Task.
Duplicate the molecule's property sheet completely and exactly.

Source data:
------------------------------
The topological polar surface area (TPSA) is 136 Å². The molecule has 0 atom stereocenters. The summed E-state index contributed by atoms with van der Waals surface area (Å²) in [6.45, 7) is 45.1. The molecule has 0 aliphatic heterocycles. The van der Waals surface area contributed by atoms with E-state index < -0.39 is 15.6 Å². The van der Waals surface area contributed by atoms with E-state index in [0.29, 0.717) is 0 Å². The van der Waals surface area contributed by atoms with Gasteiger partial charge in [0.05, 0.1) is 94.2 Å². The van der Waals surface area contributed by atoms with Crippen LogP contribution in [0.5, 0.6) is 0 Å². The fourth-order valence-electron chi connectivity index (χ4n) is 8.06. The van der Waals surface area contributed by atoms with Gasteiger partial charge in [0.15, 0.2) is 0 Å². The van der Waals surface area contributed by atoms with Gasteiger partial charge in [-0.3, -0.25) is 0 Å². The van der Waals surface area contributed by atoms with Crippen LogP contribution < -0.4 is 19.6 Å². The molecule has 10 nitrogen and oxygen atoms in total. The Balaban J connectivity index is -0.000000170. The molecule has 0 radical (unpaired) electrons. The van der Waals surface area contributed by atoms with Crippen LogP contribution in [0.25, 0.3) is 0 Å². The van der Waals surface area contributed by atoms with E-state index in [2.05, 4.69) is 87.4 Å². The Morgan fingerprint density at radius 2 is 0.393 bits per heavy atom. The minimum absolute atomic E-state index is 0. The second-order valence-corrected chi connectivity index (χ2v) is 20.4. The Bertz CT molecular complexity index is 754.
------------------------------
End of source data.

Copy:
The topological polar surface area (TPSA) is 136 Å². The molecule has 0 atom stereocenters. The summed E-state index contributed by atoms with van der Waals surface area (Å²) in [6.45, 7) is 45.1. The molecule has 0 aliphatic heterocycles. The van der Waals surface area contributed by atoms with E-state index < -0.39 is 15.6 Å². The van der Waals surface area contributed by atoms with E-state index in [0.29, 0.717) is 0 Å². The van der Waals surface area contributed by atoms with Gasteiger partial charge in [0.05, 0.1) is 94.2 Å². The van der Waals surface area contributed by atoms with Crippen LogP contribution in [0.5, 0.6) is 0 Å². The fourth-order valence-electron chi connectivity index (χ4n) is 8.06. The van der Waals surface area contributed by atoms with Gasteiger partial charge in [0.15, 0.2) is 0 Å². The van der Waals surface area contributed by atoms with Gasteiger partial charge in [-0.3, -0.25) is 0 Å². The van der Waals surface area contributed by atoms with Crippen LogP contribution < -0.4 is 19.6 Å². The molecule has 10 nitrogen and oxygen atoms in total. The Balaban J connectivity index is -0.000000170. The molecule has 0 radical (unpaired) electrons. The van der Waals surface area contributed by atoms with Crippen LogP contribution in [0.25, 0.3) is 0 Å². The van der Waals surface area contributed by atoms with E-state index in [2.05, 4.69) is 87.4 Å². The Morgan fingerprint density at radius 2 is 0.393 bits per heavy atom. The minimum absolute atomic E-state index is 0. The second-order valence-corrected chi connectivity index (χ2v) is 20.4. The Bertz CT molecular complexity index is 754.